"Sellers set their own product prices in our store and we have policies to help ensure sellers are pricing products competitively," the spokesperson said. "We actively monitor our stores and remove offers that violate our policies."
But that doesn't stop people from buying them at elevated prices anyway.
Orders have been canceled due to CDC stockpiling
Advice can change, but as of now, there's no guidance telling Americans to wear face masks, either the basic surgical face masks or the N95 respirators that health care workers wear to treat infectious diseases.
This hasn't stopped Americans from stockpiling both types anyway.
David Bowman of Phoenix, Arizona, told CNN he'd ordered three respirator masks, which cost him just under $13 each, from Vitality Medical. The medical supply company guaranteed his order would arrive by March 7 at the latest.
But then it was back-ordered until May 29. The notice Vitality Medical sent him said that the CDC had "allocated with our warehouse the item [he] ordered."
"The CDC just stole my mask," Bowman tweeted. "@CDCgov what gives you the right to steal a mask that I bought and paid for?"
Other customers have received similar messages citing requests from the CDC.
"[I] was more alarmed (and frustrated) just trying to get a mask for myself and a few family members," Bowman told CNN in a direct message. "But I thought the government can only seize products like that in an emergency situation, which they seem to be downplaying it [sic]."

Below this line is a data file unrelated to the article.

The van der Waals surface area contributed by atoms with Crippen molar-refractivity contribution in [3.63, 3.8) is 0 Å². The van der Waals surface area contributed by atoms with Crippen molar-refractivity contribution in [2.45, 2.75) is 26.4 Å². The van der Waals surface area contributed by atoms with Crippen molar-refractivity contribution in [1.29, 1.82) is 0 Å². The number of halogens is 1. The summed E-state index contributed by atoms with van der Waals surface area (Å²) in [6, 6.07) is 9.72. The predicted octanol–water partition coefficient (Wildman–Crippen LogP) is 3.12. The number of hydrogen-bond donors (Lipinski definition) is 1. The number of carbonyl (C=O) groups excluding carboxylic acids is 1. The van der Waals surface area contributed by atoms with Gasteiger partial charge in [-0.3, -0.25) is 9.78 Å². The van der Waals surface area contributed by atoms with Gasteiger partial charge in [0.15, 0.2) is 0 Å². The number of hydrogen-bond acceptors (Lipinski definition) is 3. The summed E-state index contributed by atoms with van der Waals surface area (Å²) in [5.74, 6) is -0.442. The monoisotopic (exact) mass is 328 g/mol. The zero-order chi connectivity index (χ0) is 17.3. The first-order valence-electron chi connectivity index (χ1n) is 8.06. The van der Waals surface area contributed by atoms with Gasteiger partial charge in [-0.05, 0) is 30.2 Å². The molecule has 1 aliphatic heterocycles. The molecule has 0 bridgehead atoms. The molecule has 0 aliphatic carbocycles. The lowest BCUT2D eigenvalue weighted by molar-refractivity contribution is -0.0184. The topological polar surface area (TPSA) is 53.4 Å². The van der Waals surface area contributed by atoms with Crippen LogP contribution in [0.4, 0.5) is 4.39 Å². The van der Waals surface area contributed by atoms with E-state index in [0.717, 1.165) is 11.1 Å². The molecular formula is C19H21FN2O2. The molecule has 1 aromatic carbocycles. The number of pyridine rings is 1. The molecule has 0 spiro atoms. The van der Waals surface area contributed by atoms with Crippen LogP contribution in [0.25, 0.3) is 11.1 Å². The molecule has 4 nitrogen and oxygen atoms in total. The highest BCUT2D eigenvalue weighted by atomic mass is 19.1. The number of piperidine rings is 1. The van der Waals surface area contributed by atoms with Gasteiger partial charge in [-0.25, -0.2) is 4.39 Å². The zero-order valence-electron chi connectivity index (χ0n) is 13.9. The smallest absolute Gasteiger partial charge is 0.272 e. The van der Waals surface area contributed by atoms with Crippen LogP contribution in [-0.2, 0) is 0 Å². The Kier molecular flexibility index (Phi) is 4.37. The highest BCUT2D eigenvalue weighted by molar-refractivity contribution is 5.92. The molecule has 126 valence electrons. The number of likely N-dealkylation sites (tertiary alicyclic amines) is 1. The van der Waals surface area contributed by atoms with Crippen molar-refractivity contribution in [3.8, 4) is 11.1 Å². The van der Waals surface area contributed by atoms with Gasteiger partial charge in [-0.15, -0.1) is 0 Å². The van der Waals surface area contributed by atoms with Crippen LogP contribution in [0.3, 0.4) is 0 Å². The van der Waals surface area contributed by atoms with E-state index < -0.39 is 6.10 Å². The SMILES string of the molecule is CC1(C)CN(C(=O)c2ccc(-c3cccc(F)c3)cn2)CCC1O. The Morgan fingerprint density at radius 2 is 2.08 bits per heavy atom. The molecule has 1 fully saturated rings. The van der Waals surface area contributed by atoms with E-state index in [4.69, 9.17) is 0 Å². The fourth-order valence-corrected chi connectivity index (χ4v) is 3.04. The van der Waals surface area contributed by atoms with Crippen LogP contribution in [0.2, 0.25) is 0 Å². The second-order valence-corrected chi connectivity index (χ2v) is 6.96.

CNN reached out to the CDC to confirm it had allocated Vitality Medical's entire supply of N95 respirators and is waiting to hear back. Vitality Medical told CNN that due to restrictions in place with the CDC, all of the N95 respirators on its site were out of stock.
Mask shortages mean fewer available for health workers
Health care workers who treat novel coronavirus patients are at the highest risk in the US for disease transmission, said Dr. Peter Hotez, Baylor College of Medicine professor and dean of the National School of Tropical Medicine.
"That has the potential to be the most destabilizing part of this epidemic," Hotez said. "Even a single death among health care workers ... could make the whole thing unravel."
Preliminary studies suggest as much. In a paper published in the medical journal JAMA earlier this month, 40 health care workers in Wuhan were diagnosed with novel coronavirus after treating patients who had it.
"We have to absolutely make sure that every single hospital in this country has adequate PPE [personal protective equipment, which includes gloves, masks, face shields, coats and gowns]," he said. "It's not clear that that's the case."